LPC Calendars Update to Kingsland Homestead’s Landmark Designation

Kingsland Homestead Image Credit; Queens Historical Society

Landmark’s works to make sure Kingsland Homestead’s designation is accurate. On May 19, 2020, the Landmarks Preservation Commission voted to calendar a proposed amendment that would update Kingsland Homestead’s landmark designation to its current location. Kingsland Homestead was built in 1785 on tract of land located near Block 5270 in Flushing, Queens. In 1965, the two-story home was designated as a landmark at 40-25 155th Street in Flushing. Shortly after, in 1968, Landmarks approved a Certificate of Appropriateness to move the landmark to its current Weeping Beech Park location. This amendment would update the landmark designation to 143-35 37th Avenue, the Weeping Beech Park address in Flushing. Timothy Frye, Director of Special Projects and Strategic Planning, presented the application to the commission.

The Kingsland Homestead is a wooden two-story building with a basement, an attic and is Flushing’s second oldest house. The house is built in a Dutch Colonial Style and is a rare example of a house that was once common on western Long Island. Both Dutch and English styles are reflected in the central chimney, the gambrel roof with round-headed and quadrant windows, the divided front door and three windows on the second floor. According to the designation report the “Kingsland Homestead has a special significance today as an example of a middle-sized house of the Revolutionary period which was typical of its locality then and which is unique in that community.”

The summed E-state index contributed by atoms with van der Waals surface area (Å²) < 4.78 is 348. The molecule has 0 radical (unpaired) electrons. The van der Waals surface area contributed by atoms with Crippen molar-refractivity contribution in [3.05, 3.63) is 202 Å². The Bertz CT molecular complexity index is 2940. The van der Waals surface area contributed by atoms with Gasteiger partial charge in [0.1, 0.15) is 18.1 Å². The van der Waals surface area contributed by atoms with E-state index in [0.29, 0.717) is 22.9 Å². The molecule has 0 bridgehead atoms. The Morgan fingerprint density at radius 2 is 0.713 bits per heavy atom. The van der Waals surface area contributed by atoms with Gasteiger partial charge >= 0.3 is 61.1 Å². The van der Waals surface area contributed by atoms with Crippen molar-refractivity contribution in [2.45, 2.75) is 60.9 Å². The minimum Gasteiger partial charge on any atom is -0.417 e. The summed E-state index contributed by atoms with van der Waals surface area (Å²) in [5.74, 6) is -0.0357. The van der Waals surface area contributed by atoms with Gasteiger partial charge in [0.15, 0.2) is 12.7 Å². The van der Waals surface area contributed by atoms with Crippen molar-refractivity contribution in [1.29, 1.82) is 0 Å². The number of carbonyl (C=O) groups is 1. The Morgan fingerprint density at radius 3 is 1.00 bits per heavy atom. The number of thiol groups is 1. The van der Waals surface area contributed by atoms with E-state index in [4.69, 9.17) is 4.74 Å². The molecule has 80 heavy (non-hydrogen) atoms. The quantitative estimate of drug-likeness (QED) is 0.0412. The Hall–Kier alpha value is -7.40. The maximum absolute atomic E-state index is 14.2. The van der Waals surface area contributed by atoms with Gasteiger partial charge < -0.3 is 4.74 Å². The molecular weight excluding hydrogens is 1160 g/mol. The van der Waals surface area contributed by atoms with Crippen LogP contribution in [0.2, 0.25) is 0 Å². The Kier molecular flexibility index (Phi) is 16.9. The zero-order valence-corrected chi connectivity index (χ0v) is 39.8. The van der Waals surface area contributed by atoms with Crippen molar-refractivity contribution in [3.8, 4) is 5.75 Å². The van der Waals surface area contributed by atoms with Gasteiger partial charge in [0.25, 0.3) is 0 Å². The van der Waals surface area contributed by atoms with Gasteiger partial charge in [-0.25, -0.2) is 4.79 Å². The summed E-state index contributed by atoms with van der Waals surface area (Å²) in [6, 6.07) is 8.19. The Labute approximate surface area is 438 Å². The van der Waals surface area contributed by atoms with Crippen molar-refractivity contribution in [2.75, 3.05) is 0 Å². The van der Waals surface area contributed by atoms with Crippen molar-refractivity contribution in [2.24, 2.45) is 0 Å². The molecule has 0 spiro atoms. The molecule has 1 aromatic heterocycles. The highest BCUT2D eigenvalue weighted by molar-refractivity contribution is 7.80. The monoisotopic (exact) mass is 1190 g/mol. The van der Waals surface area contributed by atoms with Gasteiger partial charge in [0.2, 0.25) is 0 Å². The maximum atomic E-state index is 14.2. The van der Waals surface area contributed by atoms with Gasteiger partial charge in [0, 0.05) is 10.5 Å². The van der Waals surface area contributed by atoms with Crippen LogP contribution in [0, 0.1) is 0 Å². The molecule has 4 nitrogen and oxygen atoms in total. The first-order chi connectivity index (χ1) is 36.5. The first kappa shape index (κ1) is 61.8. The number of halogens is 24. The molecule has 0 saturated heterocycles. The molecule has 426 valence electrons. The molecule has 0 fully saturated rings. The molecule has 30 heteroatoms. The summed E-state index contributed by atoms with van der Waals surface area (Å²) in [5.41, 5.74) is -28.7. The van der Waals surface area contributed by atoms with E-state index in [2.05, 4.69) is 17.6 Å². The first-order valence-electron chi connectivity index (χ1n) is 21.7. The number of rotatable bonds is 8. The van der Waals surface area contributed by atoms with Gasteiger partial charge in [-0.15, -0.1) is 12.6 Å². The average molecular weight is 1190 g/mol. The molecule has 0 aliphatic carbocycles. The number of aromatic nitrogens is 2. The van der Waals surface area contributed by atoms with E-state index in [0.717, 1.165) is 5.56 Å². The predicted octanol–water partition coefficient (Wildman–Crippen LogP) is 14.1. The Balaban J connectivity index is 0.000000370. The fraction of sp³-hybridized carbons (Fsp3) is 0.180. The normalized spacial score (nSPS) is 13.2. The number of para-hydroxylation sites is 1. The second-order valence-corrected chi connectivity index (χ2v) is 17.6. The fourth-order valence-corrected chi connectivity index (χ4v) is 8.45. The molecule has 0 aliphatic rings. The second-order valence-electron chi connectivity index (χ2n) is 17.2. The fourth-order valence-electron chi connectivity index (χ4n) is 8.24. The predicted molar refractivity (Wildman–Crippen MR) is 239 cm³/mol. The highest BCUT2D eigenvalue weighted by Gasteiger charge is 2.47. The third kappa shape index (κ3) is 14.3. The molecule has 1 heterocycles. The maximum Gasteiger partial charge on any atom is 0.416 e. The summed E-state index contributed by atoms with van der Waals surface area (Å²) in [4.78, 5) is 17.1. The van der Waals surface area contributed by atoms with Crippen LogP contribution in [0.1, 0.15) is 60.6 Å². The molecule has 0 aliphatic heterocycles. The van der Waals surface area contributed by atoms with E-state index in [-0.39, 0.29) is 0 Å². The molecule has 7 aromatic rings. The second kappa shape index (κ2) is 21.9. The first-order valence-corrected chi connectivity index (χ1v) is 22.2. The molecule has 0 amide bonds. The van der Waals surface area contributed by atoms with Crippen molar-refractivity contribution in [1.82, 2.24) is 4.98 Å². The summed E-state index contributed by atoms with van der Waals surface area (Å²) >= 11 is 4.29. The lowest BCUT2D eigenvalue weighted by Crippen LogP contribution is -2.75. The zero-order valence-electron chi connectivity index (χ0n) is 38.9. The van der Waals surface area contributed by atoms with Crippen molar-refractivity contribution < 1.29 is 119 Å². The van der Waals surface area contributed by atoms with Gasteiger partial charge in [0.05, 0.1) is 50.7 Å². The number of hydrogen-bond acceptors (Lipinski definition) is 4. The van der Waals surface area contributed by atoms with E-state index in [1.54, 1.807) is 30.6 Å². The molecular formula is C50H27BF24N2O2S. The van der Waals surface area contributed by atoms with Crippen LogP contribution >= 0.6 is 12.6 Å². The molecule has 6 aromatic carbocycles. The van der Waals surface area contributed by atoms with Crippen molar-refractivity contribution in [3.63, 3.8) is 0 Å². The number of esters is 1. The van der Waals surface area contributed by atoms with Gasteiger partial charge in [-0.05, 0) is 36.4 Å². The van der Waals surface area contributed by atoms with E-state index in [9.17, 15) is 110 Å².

The Kingsland Homestead is named after Captain Joseph King, whom bought the farm from his father-in law in 1801. King was a sea merchant and commercial farmer, whom unlike his father-in-law, refused to use slave labor. In 1926, Kingsland moved a few hundred feet south on the property so the property could be subdivided and seven luxury brick rowhouses could be built. In 1965, threatened by the development of a shopping center and new houses, the historic home become one of the first New York City Landmarks. Continuing fears prompted Kingsland Homestead’s move to its current location at Weeping Beech Park in 1968. Kingsland Homestead is currently used as a public museum, is headquarters to the Queens Historical Society and is managed by the Park’s Department.

The hearing is calendared for the near future.

Along with this coverage, CityLand will continue with its normal COVID-19 council and agency coverage. For up-to-date, New York City-specific COVID-19 updates, the City established an information site with updates from all major administrative agencies. Agencies include the Department of Buildings, City Planning, Citywide Administrative Services, the Department of Finance and the Department of Transportation among others. You can find that page here.

By: Jason Rogovich (Jason Rogovich is the CityLaw Fellow and New York Law School Graduate, Class of 2019)


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